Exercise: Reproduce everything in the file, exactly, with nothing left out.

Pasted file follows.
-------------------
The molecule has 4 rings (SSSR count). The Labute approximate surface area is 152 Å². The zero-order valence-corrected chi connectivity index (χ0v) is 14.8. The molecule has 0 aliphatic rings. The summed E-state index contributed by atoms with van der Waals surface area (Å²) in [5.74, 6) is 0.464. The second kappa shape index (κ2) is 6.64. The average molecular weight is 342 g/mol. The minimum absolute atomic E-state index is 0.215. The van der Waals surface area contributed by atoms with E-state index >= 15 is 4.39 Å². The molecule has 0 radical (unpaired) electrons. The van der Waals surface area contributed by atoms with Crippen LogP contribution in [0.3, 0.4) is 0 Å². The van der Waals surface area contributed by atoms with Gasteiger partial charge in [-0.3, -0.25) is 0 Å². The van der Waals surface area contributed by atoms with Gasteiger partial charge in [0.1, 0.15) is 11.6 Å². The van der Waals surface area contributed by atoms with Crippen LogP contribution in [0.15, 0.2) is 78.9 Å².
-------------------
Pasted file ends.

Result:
The molecule has 4 rings (SSSR count). The Labute approximate surface area is 152 Å². The zero-order valence-corrected chi connectivity index (χ0v) is 14.8. The molecule has 0 aliphatic rings. The summed E-state index contributed by atoms with van der Waals surface area (Å²) in [5.74, 6) is 0.464. The second kappa shape index (κ2) is 6.64. The average molecular weight is 342 g/mol. The minimum absolute atomic E-state index is 0.215. The van der Waals surface area contributed by atoms with E-state index >= 15 is 4.39 Å². The molecule has 0 radical (unpaired) electrons. The van der Waals surface area contributed by atoms with Crippen LogP contribution in [0.3, 0.4) is 0 Å². The van der Waals surface area contributed by atoms with Gasteiger partial charge in [-0.3, -0.25) is 0 Å². The van der Waals surface area contributed by atoms with Gasteiger partial charge in [0.1, 0.15) is 11.6 Å². The van der Waals surface area contributed by atoms with Crippen LogP contribution in [0.15, 0.2) is 78.9 Å².